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- From: "Ingargiola, Tito" <firstname.lastname@example.org>
- To: "XML Developers' List" <email@example.com>
- Date: Wed, 5 May 1999 17:39:33 -0400
> This isn't the problem with RPC systems at all (including CORBA, Java
> RMI, DCOM, DCE-RPC etc), and certainly the current defacto web 'protocol'
> namely a form and www-form-encoding or a CGI query string is hardly a
> way for programs to communicate. Rather, the ubiquity of firewalls allows
> HTTP and SMTP traffic to flow where no RPC can go.
This seems a hard argument to make given that popular corba implementations
which support firewalls via tunneling techniques have been around for a
number of years, yet have not had much impact on corba's (lack of)
popularity. The reason that http & friends have had the impact corba had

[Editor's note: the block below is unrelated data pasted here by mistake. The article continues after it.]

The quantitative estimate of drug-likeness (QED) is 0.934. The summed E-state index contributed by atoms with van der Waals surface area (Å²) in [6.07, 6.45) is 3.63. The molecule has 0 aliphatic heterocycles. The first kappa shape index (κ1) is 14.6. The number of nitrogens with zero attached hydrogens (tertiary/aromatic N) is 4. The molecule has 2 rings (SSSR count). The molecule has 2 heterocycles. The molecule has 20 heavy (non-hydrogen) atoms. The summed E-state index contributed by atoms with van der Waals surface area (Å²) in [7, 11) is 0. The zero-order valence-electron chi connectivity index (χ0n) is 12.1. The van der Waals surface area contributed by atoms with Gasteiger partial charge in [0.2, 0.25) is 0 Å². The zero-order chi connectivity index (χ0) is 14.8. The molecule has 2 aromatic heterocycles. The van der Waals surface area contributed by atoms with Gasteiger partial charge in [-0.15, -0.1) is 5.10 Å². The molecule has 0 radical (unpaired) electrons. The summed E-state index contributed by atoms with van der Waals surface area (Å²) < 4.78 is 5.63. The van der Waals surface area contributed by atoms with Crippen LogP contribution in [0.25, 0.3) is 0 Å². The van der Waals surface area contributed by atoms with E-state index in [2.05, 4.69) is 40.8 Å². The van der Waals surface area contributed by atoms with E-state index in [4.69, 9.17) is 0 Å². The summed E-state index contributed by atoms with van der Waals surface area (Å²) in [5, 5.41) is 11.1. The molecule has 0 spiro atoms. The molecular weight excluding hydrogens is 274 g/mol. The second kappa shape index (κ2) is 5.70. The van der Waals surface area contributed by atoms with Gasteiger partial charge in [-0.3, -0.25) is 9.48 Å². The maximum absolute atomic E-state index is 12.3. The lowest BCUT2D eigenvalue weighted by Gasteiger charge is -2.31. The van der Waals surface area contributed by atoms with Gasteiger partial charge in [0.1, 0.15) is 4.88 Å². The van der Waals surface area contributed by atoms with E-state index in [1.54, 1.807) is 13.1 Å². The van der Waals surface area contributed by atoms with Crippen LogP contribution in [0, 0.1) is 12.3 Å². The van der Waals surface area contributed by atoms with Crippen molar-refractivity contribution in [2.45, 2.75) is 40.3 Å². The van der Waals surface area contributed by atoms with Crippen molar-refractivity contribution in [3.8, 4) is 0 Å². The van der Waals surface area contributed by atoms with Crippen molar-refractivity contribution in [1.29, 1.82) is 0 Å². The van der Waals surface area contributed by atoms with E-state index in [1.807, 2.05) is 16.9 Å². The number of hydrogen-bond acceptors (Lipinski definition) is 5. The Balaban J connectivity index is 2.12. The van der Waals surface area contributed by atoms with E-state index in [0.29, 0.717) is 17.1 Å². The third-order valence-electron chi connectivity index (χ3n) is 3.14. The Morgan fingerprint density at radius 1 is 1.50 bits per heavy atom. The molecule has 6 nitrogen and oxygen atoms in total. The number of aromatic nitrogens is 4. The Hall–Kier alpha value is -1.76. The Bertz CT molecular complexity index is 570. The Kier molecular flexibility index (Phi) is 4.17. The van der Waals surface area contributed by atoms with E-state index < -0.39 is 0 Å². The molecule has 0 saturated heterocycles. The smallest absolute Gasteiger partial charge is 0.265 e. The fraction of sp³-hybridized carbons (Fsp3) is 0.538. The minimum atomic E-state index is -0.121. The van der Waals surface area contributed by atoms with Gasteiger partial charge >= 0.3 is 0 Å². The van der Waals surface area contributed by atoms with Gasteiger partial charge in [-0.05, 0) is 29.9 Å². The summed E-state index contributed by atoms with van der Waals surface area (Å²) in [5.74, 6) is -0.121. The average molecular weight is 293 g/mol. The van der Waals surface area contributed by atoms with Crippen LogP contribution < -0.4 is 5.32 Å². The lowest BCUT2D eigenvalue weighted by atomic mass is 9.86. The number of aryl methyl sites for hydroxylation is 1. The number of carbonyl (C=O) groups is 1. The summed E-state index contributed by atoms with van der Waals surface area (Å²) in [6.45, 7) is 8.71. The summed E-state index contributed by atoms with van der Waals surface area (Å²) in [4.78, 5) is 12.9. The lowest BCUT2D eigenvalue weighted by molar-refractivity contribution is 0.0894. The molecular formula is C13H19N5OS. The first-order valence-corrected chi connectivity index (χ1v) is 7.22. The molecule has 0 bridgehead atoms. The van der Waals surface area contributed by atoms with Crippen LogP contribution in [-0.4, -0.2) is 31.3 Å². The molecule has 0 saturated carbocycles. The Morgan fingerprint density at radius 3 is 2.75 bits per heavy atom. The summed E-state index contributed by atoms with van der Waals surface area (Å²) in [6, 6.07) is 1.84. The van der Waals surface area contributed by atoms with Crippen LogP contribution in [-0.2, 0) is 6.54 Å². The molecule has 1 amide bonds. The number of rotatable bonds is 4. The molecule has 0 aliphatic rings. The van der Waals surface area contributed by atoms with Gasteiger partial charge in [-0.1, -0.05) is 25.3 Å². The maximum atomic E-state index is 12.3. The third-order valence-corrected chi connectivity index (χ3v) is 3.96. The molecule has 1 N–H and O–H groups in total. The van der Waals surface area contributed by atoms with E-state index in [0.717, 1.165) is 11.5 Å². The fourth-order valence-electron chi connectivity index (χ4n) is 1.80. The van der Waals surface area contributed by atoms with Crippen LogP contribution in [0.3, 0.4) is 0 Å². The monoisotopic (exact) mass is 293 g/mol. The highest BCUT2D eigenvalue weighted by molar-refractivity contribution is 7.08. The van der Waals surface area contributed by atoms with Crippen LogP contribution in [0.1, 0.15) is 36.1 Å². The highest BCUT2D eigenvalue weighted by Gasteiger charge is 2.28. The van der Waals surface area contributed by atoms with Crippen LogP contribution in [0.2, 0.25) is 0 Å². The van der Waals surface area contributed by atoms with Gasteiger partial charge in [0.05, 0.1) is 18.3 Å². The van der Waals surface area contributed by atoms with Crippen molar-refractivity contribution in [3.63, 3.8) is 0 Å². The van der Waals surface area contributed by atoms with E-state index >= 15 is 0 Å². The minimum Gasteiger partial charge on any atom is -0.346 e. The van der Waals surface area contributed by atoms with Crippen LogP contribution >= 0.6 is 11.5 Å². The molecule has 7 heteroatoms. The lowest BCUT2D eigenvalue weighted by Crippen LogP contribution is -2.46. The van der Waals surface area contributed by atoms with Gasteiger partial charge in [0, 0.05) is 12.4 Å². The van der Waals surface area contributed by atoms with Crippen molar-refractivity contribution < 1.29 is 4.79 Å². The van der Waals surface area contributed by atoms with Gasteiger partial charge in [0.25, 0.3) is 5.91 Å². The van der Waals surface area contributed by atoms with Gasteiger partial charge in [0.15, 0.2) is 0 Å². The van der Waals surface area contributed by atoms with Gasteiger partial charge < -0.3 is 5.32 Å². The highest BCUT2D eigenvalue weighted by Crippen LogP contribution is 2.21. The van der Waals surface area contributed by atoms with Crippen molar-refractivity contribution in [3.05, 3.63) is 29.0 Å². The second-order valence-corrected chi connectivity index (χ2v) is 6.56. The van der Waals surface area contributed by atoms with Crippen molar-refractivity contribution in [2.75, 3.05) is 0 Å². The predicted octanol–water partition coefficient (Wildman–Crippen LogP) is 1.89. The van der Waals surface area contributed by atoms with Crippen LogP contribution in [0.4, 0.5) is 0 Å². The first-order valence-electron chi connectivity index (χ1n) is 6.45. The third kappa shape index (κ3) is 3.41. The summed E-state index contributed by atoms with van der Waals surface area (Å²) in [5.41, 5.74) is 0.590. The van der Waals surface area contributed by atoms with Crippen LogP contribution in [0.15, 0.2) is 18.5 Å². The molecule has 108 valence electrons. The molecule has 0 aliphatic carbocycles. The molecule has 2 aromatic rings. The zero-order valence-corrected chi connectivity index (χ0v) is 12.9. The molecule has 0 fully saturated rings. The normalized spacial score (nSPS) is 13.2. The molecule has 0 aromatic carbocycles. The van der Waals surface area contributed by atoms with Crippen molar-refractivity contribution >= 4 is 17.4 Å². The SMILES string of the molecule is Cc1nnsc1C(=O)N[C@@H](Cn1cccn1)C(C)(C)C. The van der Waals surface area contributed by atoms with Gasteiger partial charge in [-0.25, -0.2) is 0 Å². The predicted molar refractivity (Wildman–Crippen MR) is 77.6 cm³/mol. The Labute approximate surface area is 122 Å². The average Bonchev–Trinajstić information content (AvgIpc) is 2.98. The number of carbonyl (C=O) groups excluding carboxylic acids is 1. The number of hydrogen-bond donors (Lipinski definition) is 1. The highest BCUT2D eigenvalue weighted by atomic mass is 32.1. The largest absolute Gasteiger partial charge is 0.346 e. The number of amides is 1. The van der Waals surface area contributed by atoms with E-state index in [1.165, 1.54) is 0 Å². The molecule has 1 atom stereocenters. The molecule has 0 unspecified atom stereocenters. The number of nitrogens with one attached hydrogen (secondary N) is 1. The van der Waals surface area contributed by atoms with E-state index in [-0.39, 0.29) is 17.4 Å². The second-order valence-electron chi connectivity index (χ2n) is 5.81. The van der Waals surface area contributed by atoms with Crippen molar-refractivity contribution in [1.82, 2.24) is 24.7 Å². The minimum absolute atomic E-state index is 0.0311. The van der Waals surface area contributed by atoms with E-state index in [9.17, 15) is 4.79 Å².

hoped for has to do primarily with the fact that they're simple
("web-weasels" don't typically write CORBA servers); other reasons include
ubiquity, performance and tools (emacs, vi, or notepad all work pretty well
along with one of the many free, stable httpds available to anyone).
> That's exactly my point, there is no reason not to layer IDL on top of
> perfectly good protocols such as HTTP and SMTP. There is no reason not to
> use perfectly good standards such as MIME.
Certainly this can be done, but one has to wonder why one wants to do it.
I've played extensively with manipulating DOM structures remotely via CORBA
(see http://www.objdev.org/index.html for some details) and the bottom line
is that the granularity of the DOM is inappropriate for significant use in a
distributed system. You're better off in nearly all cases simply firing a
stream of XML at whoever needs it.
I think that one could happily integrate all sorts of wonderful XML-derived
benefits into a CORBA environment by having both stream and remote
invocation interfaces (I'm working on such a system now). However,
"layering" CORBA on top of XML will prove to yield little of value except a
reminder of how precious performance really is ;->
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